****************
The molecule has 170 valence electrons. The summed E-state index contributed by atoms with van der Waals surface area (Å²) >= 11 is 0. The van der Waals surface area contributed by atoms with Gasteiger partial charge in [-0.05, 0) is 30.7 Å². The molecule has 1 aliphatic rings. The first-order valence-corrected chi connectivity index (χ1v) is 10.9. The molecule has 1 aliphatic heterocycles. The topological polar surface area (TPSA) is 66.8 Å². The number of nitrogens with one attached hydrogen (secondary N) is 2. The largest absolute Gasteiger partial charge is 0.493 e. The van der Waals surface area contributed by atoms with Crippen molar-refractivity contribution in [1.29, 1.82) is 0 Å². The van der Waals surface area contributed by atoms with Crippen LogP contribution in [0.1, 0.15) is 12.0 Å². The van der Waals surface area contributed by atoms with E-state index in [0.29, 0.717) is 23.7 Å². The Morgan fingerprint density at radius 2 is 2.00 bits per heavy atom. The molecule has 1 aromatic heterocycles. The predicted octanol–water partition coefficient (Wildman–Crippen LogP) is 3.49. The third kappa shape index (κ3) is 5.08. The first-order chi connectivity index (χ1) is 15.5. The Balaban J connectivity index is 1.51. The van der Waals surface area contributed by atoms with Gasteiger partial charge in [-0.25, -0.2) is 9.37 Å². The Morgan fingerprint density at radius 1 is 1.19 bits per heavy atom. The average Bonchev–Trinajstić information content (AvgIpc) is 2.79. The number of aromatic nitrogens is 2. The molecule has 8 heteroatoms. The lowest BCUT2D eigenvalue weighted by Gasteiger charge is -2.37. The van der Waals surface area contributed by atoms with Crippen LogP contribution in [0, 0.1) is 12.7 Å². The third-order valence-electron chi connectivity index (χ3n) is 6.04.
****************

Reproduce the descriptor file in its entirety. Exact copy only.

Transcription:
The molecule has 170 valence electrons. The summed E-state index contributed by atoms with van der Waals surface area (Å²) >= 11 is 0. The van der Waals surface area contributed by atoms with Gasteiger partial charge in [-0.05, 0) is 30.7 Å². The molecule has 1 aliphatic rings. The first-order valence-corrected chi connectivity index (χ1v) is 10.9. The molecule has 1 aliphatic heterocycles. The topological polar surface area (TPSA) is 66.8 Å². The number of nitrogens with one attached hydrogen (secondary N) is 2. The largest absolute Gasteiger partial charge is 0.493 e. The van der Waals surface area contributed by atoms with Crippen molar-refractivity contribution in [1.29, 1.82) is 0 Å². The van der Waals surface area contributed by atoms with Crippen LogP contribution in [0.1, 0.15) is 12.0 Å². The van der Waals surface area contributed by atoms with E-state index in [0.29, 0.717) is 23.7 Å². The Morgan fingerprint density at radius 2 is 2.00 bits per heavy atom. The molecule has 1 aromatic heterocycles. The predicted octanol–water partition coefficient (Wildman–Crippen LogP) is 3.49. The third kappa shape index (κ3) is 5.08. The first-order chi connectivity index (χ1) is 15.5. The Balaban J connectivity index is 1.51. The van der Waals surface area contributed by atoms with Gasteiger partial charge in [-0.25, -0.2) is 9.37 Å². The Morgan fingerprint density at radius 1 is 1.19 bits per heavy atom. The average Bonchev–Trinajstić information content (AvgIpc) is 2.79. The number of aromatic nitrogens is 2. The molecule has 8 heteroatoms. The lowest BCUT2D eigenvalue weighted by Gasteiger charge is -2.37. The van der Waals surface area contributed by atoms with Crippen LogP contribution in [0, 0.1) is 12.7 Å². The third-order valence-electron chi connectivity index (χ3n) is 6.04.